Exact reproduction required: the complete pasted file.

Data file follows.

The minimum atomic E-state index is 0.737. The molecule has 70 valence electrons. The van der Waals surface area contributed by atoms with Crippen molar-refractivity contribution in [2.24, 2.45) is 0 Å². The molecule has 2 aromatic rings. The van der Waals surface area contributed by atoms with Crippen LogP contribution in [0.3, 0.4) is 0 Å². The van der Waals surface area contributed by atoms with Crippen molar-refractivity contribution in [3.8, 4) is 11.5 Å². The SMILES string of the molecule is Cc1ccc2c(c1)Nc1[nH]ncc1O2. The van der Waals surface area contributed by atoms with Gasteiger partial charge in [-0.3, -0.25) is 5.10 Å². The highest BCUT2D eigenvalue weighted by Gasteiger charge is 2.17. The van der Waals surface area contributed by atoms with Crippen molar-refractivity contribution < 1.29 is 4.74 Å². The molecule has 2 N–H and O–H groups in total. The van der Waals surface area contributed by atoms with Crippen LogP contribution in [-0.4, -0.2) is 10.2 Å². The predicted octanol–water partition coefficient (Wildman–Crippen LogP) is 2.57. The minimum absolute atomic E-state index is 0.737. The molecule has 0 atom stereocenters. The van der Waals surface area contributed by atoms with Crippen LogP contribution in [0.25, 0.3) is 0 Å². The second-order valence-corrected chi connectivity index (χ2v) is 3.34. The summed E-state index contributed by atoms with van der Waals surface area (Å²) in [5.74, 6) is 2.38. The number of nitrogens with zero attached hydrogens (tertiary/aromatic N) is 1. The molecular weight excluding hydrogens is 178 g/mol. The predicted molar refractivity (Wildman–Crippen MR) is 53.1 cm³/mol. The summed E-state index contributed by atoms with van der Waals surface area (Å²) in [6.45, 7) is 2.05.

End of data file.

The minimum atomic E-state index is 0.737. The molecule has 70 valence electrons. The van der Waals surface area contributed by atoms with Crippen molar-refractivity contribution in [2.24, 2.45) is 0 Å². The molecule has 2 aromatic rings. The van der Waals surface area contributed by atoms with Crippen LogP contribution in [0.3, 0.4) is 0 Å². The van der Waals surface area contributed by atoms with Crippen molar-refractivity contribution in [3.8, 4) is 11.5 Å². The SMILES string of the molecule is Cc1ccc2c(c1)Nc1[nH]ncc1O2. The van der Waals surface area contributed by atoms with Gasteiger partial charge in [-0.3, -0.25) is 5.10 Å². The highest BCUT2D eigenvalue weighted by Gasteiger charge is 2.17. The van der Waals surface area contributed by atoms with Crippen molar-refractivity contribution < 1.29 is 4.74 Å². The molecule has 2 N–H and O–H groups in total. The van der Waals surface area contributed by atoms with Crippen LogP contribution in [-0.4, -0.2) is 10.2 Å². The predicted octanol–water partition coefficient (Wildman–Crippen LogP) is 2.57. The minimum absolute atomic E-state index is 0.737. The molecule has 0 atom stereocenters. The van der Waals surface area contributed by atoms with Crippen LogP contribution in [0.25, 0.3) is 0 Å². The second-order valence-corrected chi connectivity index (χ2v) is 3.34. The summed E-state index contributed by atoms with van der Waals surface area (Å²) in [5.74, 6) is 2.38. The number of nitrogens with zero attached hydrogens (tertiary/aromatic N) is 1. The molecular weight excluding hydrogens is 178 g/mol. The predicted molar refractivity (Wildman–Crippen MR) is 53.1 cm³/mol. The summed E-state index contributed by atoms with van der Waals surface area (Å²) in [6.45, 7) is 2.05.